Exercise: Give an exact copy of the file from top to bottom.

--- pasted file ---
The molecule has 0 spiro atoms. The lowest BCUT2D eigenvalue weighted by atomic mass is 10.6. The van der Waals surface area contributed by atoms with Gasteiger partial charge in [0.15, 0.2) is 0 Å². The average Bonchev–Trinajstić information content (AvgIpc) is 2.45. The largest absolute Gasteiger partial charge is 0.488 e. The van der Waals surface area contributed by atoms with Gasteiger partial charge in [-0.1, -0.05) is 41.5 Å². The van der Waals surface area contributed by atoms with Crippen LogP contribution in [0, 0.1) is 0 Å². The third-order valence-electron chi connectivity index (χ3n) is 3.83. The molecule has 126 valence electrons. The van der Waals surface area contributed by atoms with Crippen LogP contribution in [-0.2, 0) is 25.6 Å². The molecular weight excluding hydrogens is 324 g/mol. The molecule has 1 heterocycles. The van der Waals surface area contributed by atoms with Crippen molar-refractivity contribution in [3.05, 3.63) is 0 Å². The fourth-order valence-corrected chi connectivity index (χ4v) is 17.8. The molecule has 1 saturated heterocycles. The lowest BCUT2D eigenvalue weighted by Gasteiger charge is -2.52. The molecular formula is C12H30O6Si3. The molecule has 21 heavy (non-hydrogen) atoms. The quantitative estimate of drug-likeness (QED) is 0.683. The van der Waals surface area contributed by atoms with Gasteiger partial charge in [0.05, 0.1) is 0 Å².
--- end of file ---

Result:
The molecule has 0 spiro atoms. The lowest BCUT2D eigenvalue weighted by atomic mass is 10.6. The van der Waals surface area contributed by atoms with Gasteiger partial charge in [0.15, 0.2) is 0 Å². The average Bonchev–Trinajstić information content (AvgIpc) is 2.45. The largest absolute Gasteiger partial charge is 0.488 e. The van der Waals surface area contributed by atoms with Gasteiger partial charge in [-0.1, -0.05) is 41.5 Å². The van der Waals surface area contributed by atoms with Crippen LogP contribution in [0, 0.1) is 0 Å². The third-order valence-electron chi connectivity index (χ3n) is 3.83. The molecule has 126 valence electrons. The van der Waals surface area contributed by atoms with Crippen LogP contribution in [-0.2, 0) is 25.6 Å². The molecular weight excluding hydrogens is 324 g/mol. The molecule has 1 heterocycles. The van der Waals surface area contributed by atoms with Crippen molar-refractivity contribution in [3.05, 3.63) is 0 Å². The fourth-order valence-corrected chi connectivity index (χ4v) is 17.8. The molecule has 1 saturated heterocycles. The lowest BCUT2D eigenvalue weighted by Gasteiger charge is -2.52. The molecular formula is C12H30O6Si3. The molecule has 21 heavy (non-hydrogen) atoms. The quantitative estimate of drug-likeness (QED) is 0.683. The van der Waals surface area contributed by atoms with Gasteiger partial charge in [0.05, 0.1) is 0 Å².